The drought’s effect on electricity generation is also draining the pockets of everyday Californians. Less water has meant less hydroelectric power, and to compensate, the state has had to rely on more expensive and more polluting power from natural gas.

The Pacific Institute found that in the first three years of the drought, ratepayers in the state forked over an additional $1.4 billion for natural gas because hydroelectricity production had fallen. And this substitution caused an 8 percent increase in CO2 emissions.

During the last few drought years, hydro power’s total portion of electricity generation fell from 18 percent pre-drought to around 12 percent. “When these longer-term water shortfalls over the past seven years are taken into account, California’s electricity is becoming more expensive on average,” the institute’s research revealed.

Water plays a big role in our energy systems—from the generation of electricity in power plants to the production of fossil fuels like oil and gas. Decreasing energy use through efficiency or conservation, or switching from fossil fuels to renewable sources, can also help to save water.

(Dry) road ahead

By most accounts, California will have a tough road ahead in the near future and quite possibly the long term as well. Continued population growth is expected as are warmer temperatures, both of which will add more stress to a water system that is already at the breaking point.

The drought solutions needed come down to much more than taking shorter showers and praying for rain.

NASA’s Famiglietti recommends mandatory cuts not just for municipal water systems, as Brown proposed, but for agriculture and industry as well. And Famiglietti also calls for an accelerated implementation of a groundwater management plan passed last year.

Scow, of Food and Water Watch, thinks that some agricultural lands should be taken out of production and fracking banned, but that there is a lot of waste at the urban level, too. “Households can do better—some people are already doing a lot,” he says. “But beyond that, cities can do a much better job of capturing and managing storm water. There is a lot of water that runs polluted off streets into bays, oceans, lakes. We are not making good use of that rain and we need more water retentive surfaces so we are recharging our groundwater in urban areas.” Crumbling infrastructure from aging pipelines can also mean a 10 to 15 percent water loss, too, he said.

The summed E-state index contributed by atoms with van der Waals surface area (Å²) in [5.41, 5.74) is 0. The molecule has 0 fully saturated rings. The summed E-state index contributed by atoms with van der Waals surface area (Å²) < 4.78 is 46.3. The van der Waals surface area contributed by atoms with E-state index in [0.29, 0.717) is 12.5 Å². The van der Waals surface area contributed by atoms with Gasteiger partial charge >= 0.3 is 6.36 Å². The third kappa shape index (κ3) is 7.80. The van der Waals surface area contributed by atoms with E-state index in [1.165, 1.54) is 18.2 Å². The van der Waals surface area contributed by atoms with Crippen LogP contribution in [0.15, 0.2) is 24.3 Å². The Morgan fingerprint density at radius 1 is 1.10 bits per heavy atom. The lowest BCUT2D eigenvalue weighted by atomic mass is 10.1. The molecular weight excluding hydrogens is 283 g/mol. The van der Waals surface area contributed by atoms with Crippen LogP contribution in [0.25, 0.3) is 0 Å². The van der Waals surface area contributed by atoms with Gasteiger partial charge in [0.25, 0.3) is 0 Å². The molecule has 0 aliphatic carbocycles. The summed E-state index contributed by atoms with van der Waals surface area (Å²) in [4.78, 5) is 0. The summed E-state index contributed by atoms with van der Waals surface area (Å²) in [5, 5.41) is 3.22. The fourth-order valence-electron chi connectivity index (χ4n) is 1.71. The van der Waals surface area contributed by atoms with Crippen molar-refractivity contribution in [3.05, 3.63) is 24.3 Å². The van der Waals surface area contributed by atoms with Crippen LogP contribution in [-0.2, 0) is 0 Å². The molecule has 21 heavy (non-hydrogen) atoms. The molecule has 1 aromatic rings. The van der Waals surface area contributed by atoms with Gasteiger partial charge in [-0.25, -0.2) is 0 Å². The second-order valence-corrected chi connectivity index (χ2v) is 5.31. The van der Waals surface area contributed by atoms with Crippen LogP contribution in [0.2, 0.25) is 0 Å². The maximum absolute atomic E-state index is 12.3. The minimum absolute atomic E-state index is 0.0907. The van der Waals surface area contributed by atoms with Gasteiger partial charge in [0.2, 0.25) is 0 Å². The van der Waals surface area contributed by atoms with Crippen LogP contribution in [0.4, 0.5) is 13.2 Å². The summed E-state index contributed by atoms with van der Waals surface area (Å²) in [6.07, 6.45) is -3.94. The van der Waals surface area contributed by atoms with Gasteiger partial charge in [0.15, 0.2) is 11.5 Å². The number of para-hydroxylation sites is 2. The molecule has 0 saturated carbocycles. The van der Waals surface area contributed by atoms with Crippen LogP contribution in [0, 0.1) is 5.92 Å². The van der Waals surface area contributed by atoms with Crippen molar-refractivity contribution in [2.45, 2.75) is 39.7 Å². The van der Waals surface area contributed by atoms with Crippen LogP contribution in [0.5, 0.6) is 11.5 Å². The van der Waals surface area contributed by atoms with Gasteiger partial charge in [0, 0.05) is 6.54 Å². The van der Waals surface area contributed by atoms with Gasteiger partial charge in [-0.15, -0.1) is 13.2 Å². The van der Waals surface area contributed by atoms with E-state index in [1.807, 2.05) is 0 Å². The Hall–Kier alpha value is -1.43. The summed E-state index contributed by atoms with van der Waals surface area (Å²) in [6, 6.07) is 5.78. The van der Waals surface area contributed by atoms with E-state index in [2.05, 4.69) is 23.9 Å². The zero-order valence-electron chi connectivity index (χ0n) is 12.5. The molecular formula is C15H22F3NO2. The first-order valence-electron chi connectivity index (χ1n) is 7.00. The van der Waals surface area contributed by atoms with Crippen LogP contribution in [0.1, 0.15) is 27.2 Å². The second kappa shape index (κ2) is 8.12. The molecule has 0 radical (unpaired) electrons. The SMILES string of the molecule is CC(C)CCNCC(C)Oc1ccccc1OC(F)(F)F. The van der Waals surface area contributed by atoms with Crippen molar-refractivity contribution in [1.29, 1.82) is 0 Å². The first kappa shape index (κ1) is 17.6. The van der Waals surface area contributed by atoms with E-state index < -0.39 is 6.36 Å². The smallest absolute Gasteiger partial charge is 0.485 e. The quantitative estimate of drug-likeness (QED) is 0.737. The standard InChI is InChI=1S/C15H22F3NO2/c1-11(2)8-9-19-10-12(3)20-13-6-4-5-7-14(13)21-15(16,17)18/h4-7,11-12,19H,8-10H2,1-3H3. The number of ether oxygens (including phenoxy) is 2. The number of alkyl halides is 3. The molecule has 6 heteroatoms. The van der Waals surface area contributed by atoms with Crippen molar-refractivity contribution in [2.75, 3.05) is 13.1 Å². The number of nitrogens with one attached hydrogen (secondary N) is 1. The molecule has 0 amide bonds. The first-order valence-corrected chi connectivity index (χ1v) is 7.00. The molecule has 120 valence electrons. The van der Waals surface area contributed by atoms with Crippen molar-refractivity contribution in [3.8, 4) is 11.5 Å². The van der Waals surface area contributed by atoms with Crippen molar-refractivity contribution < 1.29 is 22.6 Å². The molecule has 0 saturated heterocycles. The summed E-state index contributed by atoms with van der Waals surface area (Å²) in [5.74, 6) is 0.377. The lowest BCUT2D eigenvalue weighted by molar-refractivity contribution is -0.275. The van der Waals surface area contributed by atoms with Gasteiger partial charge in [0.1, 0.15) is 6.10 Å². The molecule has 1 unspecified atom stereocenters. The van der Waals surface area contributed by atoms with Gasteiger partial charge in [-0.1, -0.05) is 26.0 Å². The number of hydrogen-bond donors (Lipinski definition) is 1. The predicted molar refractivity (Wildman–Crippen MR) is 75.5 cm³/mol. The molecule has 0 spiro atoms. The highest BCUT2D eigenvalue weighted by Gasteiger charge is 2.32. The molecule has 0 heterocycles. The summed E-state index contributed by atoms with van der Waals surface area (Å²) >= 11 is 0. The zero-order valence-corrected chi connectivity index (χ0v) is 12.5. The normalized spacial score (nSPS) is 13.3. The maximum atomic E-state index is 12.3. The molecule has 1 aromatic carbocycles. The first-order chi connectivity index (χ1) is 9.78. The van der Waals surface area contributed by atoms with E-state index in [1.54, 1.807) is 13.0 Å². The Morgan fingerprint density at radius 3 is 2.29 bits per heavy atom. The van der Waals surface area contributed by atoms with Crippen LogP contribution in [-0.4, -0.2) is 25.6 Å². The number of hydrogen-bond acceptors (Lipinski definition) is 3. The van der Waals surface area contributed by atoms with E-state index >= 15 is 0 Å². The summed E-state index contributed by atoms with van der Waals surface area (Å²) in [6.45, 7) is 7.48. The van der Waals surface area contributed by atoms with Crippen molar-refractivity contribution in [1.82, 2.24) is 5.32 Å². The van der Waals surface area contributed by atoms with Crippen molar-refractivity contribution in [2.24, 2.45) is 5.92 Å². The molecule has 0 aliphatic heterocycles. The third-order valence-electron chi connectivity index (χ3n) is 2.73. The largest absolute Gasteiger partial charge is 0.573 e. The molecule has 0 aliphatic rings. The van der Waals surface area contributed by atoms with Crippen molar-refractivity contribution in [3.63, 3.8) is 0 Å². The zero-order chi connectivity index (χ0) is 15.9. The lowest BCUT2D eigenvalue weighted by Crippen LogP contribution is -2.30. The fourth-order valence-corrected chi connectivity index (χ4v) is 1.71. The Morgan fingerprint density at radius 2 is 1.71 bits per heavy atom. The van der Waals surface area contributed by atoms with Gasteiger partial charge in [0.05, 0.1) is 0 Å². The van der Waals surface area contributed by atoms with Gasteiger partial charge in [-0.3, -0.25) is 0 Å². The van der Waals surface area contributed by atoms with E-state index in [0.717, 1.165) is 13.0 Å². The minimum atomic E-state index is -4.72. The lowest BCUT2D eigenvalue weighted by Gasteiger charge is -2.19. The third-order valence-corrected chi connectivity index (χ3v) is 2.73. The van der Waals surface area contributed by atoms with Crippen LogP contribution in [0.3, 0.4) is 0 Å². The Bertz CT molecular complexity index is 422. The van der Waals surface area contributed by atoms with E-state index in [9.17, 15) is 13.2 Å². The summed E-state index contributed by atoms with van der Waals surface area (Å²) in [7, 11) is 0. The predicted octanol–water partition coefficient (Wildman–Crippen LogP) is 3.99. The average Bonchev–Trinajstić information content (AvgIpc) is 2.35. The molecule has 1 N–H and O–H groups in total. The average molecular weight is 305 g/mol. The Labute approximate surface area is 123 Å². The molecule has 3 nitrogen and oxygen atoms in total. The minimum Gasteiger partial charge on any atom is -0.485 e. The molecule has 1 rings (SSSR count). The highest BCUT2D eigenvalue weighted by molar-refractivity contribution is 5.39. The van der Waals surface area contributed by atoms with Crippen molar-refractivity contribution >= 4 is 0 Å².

The Pacific Institute found that up 10.8 to 13.7 million acre-feet a year could be freed by focusing on “urban and agricultural water conservation and efficiency, water reuse, and stormwater capture.” And that’s just the tip of the iceberg for the changes California will have to make as it grapples with the new realities of climate change and tries to balance population growth, economic growth, and natural resource protection.

This spring, California’s drought is front-page news across the country, but the next few years will determine if the much-watched state will be lauded for finding solutions that match the scale of the crisis. So far, it appears, it is not even close.